Vermont Dram Shop Laws and Social Host Liability for Alcohol-Related Accidents

When an intoxicated person injures someone else in Vermont, can a third party be liable for providing the alcohol?

If you're injured or your property is damaged by someone who's drunk, you can sue that person for compensation. However, you might also be able to seek compensation from the person who provided the alcohol. These types of claims are called "dram shop" claims if against an alcohol vendor and "social host liability" claims if against a non-vendor.

This article explains the details of these forms of third-party liability for alcohol-related accidents in Vermont.

Dram Shop Law in Vermont

Vermont Revised Statutes Title 7, Section 501 is the state's dram shop law. Dram shop liability applies if a vendor sold or furnished alcohol to a patron who subsequently causes an accident if vendor sold or furnished the alcohol to the patron:

  • who was under the age of 21
  • who was "apparently" under the influence
  • after legal serving hours, and
  • while it was reasonable to expect the patron would be under the influence as a result of the amount of alcohol served to the patron.

It's easy to see why Vermont's laws on third-party liability for an alcohol-related accident are considered some of the most liberal in the nation. The laws of most states are far more restrictive.

Here is an example of Vermont's dram shop laws at work. Suppose that Dana stops at Bill's Bar on her way home from work. Bill the bartender serves Dana several strong drinks. Finally, Dana leaves the bar and tries to walk down the front steps, but she stumbles and falls, bumping into Pamela and knocking them both down the steps. Both Dana and Pamela are injured in the fall.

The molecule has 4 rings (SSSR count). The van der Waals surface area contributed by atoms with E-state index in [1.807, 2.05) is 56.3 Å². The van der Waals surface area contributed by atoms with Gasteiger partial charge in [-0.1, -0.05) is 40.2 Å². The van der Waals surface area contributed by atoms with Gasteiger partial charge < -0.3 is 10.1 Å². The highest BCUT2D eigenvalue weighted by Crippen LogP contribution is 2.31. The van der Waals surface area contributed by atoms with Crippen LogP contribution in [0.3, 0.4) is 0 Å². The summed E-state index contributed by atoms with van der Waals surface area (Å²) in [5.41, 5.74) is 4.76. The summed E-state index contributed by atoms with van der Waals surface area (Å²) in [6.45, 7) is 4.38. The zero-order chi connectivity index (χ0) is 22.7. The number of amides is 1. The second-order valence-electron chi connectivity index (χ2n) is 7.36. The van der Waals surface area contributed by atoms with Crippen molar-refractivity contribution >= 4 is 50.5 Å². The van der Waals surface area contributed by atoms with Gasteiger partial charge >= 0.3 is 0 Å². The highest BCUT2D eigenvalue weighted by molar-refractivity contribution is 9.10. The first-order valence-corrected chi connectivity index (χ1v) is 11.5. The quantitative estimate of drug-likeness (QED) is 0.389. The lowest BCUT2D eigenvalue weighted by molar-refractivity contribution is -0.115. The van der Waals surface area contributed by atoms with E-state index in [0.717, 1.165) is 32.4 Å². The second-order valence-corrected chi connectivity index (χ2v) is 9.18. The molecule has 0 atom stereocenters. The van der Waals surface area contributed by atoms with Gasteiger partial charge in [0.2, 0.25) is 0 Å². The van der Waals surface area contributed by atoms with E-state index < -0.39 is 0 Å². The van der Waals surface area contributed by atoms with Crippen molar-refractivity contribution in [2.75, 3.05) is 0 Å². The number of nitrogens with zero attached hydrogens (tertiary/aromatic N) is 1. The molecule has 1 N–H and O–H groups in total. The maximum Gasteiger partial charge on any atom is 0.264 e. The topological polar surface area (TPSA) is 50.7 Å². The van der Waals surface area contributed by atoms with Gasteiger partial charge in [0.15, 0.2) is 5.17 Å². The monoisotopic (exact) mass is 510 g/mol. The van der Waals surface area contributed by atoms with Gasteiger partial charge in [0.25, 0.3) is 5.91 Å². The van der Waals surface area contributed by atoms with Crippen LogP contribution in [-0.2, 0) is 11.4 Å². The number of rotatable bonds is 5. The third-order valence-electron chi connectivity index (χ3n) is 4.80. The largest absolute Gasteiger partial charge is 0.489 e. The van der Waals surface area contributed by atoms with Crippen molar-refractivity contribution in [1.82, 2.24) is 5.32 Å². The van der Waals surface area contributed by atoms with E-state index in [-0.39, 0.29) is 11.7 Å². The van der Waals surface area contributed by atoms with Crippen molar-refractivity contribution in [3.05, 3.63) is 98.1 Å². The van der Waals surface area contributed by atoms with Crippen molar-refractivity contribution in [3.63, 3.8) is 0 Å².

Pamela can bring a personal injury claim directly against Dana for her injuries. Pamela can also bring a dram shop claim against Bill's Bar for serving Dana alcohol even after she was already apparently intoxicated.

Social Host Liability in Vermont

In Vermont, social hosts who throw private parties can be held liable under the same statute that allows dram shop claims to be brought against vendors. However, for social hosts, the liability under this statute is limited to social hosts who provide alcohol to underage guests.

Damages and Time Limits for Filing Vermont Alcohol-Related Accident Claims

The types of damages available in a dram shop or social host liability case depend on the specific injuries and losses suffered in the accident. Common types of compensation sought in these cases include:

  • hospital bills and other costs of medical care
  • lost wages
  • property damage, and
  • pain and suffering.

Vermont has a statute of limitations that effectively limits the time a prospective plaintiff has to file a dram shop or social host liability lawsuit. These kinds of cases generally must be filed in Vermont's civil court system within two years of the date of injury. However, always contact an attorney as soon as possible to ensure your legal rights are protected.

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